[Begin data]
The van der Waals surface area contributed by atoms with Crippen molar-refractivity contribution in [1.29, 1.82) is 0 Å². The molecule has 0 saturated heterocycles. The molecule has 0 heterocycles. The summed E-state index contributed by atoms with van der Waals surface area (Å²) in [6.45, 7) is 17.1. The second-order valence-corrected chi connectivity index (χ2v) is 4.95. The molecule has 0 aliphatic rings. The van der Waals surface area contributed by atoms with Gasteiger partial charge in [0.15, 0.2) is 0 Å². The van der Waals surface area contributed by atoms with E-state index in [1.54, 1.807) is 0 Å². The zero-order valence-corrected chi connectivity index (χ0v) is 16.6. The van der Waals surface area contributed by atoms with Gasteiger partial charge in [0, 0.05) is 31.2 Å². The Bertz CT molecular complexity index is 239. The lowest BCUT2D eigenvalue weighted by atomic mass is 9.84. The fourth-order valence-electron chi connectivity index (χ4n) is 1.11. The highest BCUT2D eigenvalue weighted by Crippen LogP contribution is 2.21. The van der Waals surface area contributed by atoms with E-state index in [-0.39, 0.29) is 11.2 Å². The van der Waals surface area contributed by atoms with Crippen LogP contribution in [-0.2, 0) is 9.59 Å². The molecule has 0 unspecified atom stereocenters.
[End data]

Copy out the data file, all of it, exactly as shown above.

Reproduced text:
The van der Waals surface area contributed by atoms with Crippen molar-refractivity contribution in [1.29, 1.82) is 0 Å². The molecule has 0 saturated heterocycles. The molecule has 0 heterocycles. The summed E-state index contributed by atoms with van der Waals surface area (Å²) in [6.45, 7) is 17.1. The second-order valence-corrected chi connectivity index (χ2v) is 4.95. The molecule has 0 aliphatic rings. The van der Waals surface area contributed by atoms with Gasteiger partial charge in [0.15, 0.2) is 0 Å². The van der Waals surface area contributed by atoms with E-state index in [1.54, 1.807) is 0 Å². The zero-order valence-corrected chi connectivity index (χ0v) is 16.6. The van der Waals surface area contributed by atoms with Gasteiger partial charge in [0, 0.05) is 31.2 Å². The Bertz CT molecular complexity index is 239. The lowest BCUT2D eigenvalue weighted by atomic mass is 9.84. The fourth-order valence-electron chi connectivity index (χ4n) is 1.11. The highest BCUT2D eigenvalue weighted by Crippen LogP contribution is 2.21. The van der Waals surface area contributed by atoms with E-state index in [-0.39, 0.29) is 11.2 Å². The van der Waals surface area contributed by atoms with Crippen LogP contribution in [-0.2, 0) is 9.59 Å². The molecule has 0 unspecified atom stereocenters.